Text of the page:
The IRS requires account holders of tax-deferred IRAs, including traditional IRAs, SEP IRAs and SIMPLE IRAs, to take money out starting at age 70 1/2. The first distribution must be taken by April 30 of the following year. Subsequent required minimum distributions must be completed by Dec. 31. Roth IRAs are not affected by required minimum distributions at any age.
Life Expectancy Tables
The IRS issues three life expectancy tables to be used in the calculation of required minimum distributions. The first table, called the single life expectancy table, is only used by people who received the account as a beneficiary. The second table, also called the joint and last survivor expectancy table, is used if your only beneficiary is your spouse and your spouse is at least 10 years younger than you. If neither of the first two tables applies to you, you must use the final table, the uniform lifetime table.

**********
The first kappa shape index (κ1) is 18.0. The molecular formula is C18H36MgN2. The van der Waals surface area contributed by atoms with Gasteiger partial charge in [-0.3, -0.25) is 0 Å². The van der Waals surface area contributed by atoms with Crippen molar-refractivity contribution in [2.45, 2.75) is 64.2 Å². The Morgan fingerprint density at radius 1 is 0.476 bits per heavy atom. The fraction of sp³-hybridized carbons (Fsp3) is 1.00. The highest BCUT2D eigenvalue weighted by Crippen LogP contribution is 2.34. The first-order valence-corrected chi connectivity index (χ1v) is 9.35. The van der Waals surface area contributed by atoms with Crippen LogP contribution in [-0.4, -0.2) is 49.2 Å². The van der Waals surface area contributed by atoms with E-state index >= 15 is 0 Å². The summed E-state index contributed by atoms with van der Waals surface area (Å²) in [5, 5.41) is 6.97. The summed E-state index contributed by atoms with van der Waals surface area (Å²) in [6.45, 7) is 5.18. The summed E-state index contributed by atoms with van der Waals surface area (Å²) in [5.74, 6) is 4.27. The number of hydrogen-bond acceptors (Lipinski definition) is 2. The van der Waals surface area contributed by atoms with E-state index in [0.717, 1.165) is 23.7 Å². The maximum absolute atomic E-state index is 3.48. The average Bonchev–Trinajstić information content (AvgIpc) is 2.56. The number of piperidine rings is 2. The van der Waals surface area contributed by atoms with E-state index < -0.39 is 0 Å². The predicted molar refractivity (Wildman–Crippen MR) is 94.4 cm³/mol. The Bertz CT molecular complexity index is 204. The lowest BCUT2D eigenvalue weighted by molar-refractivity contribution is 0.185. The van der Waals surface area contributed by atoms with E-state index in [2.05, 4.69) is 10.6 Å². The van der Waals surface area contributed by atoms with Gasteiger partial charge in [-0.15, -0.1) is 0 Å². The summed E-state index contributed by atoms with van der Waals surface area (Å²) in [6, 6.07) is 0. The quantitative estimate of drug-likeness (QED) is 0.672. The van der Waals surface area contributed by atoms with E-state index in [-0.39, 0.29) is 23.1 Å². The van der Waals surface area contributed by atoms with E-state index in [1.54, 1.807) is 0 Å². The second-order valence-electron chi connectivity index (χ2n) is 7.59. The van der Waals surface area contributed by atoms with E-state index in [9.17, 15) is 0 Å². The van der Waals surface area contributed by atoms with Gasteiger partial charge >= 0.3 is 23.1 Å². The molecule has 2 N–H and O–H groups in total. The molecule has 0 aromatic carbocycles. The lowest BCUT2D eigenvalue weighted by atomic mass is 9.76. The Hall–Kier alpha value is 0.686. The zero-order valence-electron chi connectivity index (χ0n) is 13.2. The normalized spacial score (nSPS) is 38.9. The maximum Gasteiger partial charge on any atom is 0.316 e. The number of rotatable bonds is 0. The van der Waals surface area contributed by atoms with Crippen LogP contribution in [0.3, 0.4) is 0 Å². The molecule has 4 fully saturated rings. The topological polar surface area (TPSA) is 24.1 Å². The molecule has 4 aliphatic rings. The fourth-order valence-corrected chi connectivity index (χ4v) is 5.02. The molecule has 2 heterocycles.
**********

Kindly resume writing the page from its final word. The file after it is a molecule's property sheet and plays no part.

Required Minimum Distribution Size
The IRS calculates the size of your required minimum distribution (RMD) by dividing the value of your IRA, as of the end of the previous year, by your life expectancy as determined by the appropriate life expectancy table. For example, if your traditional IRA values equal $300,000 and your life expectancy equals 21 years, you would divide $300,000 by 21 to find your RMD to be $14,285.71.
Taxes and Penalties
You must include your RMD in your taxable income during the year that you take the distribution. If you fail to take a required minimum distribution, you must pay a 50 percent penalty on the sum that you did not withdraw. For example, if you were supposed to take out $9,200 but did not take out any, you would have to pay a $4,600 penalty.